The Global Stride program
allows to apply their stipends toward
study-abroad costs or intensive language programs. As part
of the Global Stride scholarship, the fellows interviewed
and profiled international students in the college’s
graduate program in American Studies, to help familiarize
them with people who have made cultural transitions.
The Gate is publishing
their profiles in an occasional series.
By Lisa Wu
'16, Global Stride Fellow
GR, American Studies Diploma program
For Louise Fudym, who is at
Smith this year as a student in the graduate American Studies
Certificate Program, it is not her first study-abroad experience.
Two years ago, Louise spent
a year in an immersion program at the University of Warwick
in the United Kingdom as a student in the Erasmus Program,
the European exchange program that allows students to achieve
the equivalence of a year of study in another country.
At first in the U.K., her first
time immersed in English, she found the language to be the
greatest obstacle. She chose English because of its importance
as a world language, but immersed in the language, she discovered
her love for it.
With mastery of the language
came a better understanding of the culture and she began
to develop friendships with local people. Very self-conscious
at first, she gradually gained self-confidence, which she
now brings with her to the Smith College.
Today, living in Northampton
and immersed in the culture of an American liberal arts campus,
Louise finds it easy to start up conversations with Americans.
Her successful experience learning English has made her eager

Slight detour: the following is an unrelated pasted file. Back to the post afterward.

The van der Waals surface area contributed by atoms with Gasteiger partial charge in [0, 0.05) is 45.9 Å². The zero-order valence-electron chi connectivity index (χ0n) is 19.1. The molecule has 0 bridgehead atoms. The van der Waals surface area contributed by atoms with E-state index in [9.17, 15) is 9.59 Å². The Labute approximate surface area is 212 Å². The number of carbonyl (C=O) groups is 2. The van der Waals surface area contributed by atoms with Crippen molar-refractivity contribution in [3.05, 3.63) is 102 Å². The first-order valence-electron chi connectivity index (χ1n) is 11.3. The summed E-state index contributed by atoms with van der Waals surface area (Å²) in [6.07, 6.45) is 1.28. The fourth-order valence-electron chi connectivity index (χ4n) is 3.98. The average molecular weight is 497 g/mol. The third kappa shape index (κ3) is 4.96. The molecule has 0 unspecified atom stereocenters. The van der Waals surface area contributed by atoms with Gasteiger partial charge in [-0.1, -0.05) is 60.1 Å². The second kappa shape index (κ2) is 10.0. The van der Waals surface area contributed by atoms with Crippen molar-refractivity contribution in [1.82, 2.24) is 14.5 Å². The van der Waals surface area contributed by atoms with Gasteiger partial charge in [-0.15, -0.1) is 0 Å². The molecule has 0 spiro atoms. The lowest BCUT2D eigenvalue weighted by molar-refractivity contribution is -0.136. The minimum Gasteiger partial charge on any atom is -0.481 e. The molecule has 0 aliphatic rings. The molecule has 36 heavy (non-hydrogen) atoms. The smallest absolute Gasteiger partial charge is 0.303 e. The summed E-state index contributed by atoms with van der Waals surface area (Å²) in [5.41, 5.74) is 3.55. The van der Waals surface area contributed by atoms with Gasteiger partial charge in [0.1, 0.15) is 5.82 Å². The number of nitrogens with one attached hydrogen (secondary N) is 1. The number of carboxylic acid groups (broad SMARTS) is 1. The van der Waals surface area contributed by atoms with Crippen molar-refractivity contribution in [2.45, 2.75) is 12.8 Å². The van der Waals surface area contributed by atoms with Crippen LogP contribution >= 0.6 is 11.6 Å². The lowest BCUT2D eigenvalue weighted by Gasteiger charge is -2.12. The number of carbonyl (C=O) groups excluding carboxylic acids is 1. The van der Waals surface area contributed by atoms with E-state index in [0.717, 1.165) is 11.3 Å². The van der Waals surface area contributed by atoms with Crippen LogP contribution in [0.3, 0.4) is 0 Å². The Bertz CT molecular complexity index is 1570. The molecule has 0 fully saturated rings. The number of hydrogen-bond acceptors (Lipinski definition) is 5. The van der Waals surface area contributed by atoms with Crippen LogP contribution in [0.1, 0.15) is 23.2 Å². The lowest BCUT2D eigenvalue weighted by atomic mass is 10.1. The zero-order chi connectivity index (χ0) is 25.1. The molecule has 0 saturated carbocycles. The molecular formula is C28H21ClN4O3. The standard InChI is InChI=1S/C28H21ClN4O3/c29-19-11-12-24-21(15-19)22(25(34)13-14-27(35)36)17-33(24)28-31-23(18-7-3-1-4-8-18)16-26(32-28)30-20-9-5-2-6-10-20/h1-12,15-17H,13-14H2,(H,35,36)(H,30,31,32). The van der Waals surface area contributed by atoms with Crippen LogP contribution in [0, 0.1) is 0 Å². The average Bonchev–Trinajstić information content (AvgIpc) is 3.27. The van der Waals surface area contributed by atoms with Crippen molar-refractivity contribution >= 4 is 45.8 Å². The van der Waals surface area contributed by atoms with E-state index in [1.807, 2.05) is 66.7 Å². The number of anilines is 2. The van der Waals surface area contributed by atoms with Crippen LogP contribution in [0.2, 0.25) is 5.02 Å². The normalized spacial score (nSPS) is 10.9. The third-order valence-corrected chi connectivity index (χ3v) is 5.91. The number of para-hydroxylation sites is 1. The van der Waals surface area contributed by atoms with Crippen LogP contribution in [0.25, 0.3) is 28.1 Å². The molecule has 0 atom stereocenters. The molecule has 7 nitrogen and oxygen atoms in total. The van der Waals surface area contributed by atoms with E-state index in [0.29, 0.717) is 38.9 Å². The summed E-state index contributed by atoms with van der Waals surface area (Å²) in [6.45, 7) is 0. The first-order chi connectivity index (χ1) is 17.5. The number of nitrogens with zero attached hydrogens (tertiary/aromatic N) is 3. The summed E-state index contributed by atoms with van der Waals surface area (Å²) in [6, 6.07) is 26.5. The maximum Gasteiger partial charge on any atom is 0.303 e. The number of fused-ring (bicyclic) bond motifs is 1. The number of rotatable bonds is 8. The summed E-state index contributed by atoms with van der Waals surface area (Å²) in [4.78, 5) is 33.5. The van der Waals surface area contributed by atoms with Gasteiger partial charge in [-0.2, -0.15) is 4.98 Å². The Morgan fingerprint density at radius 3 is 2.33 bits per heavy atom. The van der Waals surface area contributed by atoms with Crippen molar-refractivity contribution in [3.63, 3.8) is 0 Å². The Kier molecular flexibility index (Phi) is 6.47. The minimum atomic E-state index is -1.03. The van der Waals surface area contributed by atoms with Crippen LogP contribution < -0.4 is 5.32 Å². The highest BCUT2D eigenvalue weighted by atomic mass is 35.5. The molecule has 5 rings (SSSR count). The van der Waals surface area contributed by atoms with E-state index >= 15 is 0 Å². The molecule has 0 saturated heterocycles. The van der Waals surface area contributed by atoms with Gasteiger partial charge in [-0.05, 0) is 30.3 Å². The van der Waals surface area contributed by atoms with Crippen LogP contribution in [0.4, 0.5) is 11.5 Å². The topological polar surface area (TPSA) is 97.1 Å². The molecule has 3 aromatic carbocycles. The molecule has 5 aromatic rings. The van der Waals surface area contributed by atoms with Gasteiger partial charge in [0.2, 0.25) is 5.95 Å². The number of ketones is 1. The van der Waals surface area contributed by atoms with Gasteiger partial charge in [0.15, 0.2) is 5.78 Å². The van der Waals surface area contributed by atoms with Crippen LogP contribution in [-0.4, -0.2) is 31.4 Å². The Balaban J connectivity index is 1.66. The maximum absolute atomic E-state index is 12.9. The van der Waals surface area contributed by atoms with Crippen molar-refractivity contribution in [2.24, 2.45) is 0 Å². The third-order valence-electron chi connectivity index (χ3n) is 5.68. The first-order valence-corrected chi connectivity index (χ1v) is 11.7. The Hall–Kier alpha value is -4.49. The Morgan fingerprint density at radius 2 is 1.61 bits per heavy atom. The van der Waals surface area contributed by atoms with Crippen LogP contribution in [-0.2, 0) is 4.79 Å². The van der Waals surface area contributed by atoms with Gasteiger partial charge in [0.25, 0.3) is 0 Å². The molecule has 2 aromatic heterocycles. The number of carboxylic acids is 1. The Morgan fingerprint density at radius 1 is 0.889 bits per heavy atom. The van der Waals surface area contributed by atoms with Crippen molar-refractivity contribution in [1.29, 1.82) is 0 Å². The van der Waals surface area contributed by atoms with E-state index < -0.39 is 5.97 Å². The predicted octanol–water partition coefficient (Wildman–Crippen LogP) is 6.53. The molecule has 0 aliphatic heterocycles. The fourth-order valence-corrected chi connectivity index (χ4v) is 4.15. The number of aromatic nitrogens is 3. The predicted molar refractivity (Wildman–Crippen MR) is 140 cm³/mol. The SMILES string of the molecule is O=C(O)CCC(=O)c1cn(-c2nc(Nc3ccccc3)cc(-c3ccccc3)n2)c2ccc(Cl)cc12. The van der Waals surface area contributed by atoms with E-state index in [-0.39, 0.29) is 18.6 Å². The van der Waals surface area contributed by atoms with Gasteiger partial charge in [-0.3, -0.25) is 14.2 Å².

to pursue another language, Italian, this year at Smith.
Added to the years of German she took in secondary school,
Italian will be her fourth language.
Louise’s experiences living and studying abroad have made her aware of the importance
of learning other languages. “It’s something just to touch a language because
then you have a greater freedom to understand the world better,” she says, “and
as you gain more awareness of the world around you, you become a global citizen.”
It’s important to view the world with an open mind, she notes, and to see the
flaws in one’s own histories. “You make comparisons and you are able to be more
critical of your own country and background.”
Education in the United States
is an amazing experience, Louise says. She is especially
sensitive to the differences between her university in France,
Paris IV-La Sorbonne, and a liberal arts college like Smith.
“At Smith, there is a practical dimension in college education, [students are]
more inclined to speak up in class,” she describes. “In France, you sit and listen
to the teacher speak.”
Louise appreciates the rich,
involved student life at Smith, with its many organizations—a
rarity in France.
“We go to school, then we go home,” she says. “There isn’t much student interaction.”
There are no dormitories at
Paris IV, Louise notes, and she is enjoying the house community
that comes with Smith’s house-style residences. “Houses are a great
way to meet people,” she says. “One of my goals is to find close friends here.”
Louise’s offers a list of advice
for Smith students planning to study abroad:
- Try your best
to make new friends.
- Hang out with native speakers.
- Avoid staying with the same
group of international students;
- study abroad for a full
- read the local news in the
- and, most importantly,
practice the language a lot before leaving home. Read
the language, write the language, and speak the language.